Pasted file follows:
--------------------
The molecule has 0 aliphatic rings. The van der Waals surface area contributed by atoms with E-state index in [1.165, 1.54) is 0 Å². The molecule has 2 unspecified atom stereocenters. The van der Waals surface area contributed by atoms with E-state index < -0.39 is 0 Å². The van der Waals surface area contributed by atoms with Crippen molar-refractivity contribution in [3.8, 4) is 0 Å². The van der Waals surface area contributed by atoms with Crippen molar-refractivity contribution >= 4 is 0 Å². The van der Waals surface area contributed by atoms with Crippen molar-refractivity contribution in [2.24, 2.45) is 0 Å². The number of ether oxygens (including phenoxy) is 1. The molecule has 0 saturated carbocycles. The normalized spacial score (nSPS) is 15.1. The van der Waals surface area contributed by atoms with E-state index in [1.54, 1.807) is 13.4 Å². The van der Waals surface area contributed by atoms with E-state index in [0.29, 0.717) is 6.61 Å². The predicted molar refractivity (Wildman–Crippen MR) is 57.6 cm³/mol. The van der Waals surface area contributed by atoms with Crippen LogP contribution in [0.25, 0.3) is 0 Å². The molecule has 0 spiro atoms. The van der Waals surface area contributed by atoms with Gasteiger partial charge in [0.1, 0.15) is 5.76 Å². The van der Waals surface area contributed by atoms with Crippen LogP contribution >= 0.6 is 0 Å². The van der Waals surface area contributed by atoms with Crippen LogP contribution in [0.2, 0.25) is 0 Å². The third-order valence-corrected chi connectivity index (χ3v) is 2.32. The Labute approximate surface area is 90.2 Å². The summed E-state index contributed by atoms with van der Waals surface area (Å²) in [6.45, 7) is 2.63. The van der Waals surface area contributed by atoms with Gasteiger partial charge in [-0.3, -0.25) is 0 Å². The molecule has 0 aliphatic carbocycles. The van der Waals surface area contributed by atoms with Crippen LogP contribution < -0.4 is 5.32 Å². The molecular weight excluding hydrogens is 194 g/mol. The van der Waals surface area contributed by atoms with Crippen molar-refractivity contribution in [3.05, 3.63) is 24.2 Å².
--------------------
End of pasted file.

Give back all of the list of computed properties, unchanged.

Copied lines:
The molecule has 0 aliphatic rings. The van der Waals surface area contributed by atoms with E-state index in [1.165, 1.54) is 0 Å². The molecule has 2 unspecified atom stereocenters. The van der Waals surface area contributed by atoms with E-state index < -0.39 is 0 Å². The van der Waals surface area contributed by atoms with Crippen molar-refractivity contribution in [3.8, 4) is 0 Å². The van der Waals surface area contributed by atoms with Crippen molar-refractivity contribution >= 4 is 0 Å². The van der Waals surface area contributed by atoms with Crippen molar-refractivity contribution in [2.24, 2.45) is 0 Å². The number of ether oxygens (including phenoxy) is 1. The molecule has 0 saturated carbocycles. The normalized spacial score (nSPS) is 15.1. The van der Waals surface area contributed by atoms with E-state index in [1.54, 1.807) is 13.4 Å². The van der Waals surface area contributed by atoms with E-state index in [0.29, 0.717) is 6.61 Å². The predicted molar refractivity (Wildman–Crippen MR) is 57.6 cm³/mol. The van der Waals surface area contributed by atoms with Crippen LogP contribution in [0.25, 0.3) is 0 Å². The molecule has 0 spiro atoms. The van der Waals surface area contributed by atoms with Gasteiger partial charge in [0.1, 0.15) is 5.76 Å². The van der Waals surface area contributed by atoms with Crippen LogP contribution >= 0.6 is 0 Å². The van der Waals surface area contributed by atoms with Crippen LogP contribution in [0.2, 0.25) is 0 Å². The third-order valence-corrected chi connectivity index (χ3v) is 2.32. The Labute approximate surface area is 90.2 Å². The summed E-state index contributed by atoms with van der Waals surface area (Å²) in [6.45, 7) is 2.63. The van der Waals surface area contributed by atoms with Gasteiger partial charge in [-0.3, -0.25) is 0 Å². The molecule has 0 aliphatic carbocycles. The van der Waals surface area contributed by atoms with Crippen LogP contribution < -0.4 is 5.32 Å². The molecular weight excluding hydrogens is 194 g/mol. The van der Waals surface area contributed by atoms with Crippen molar-refractivity contribution in [3.05, 3.63) is 24.2 Å².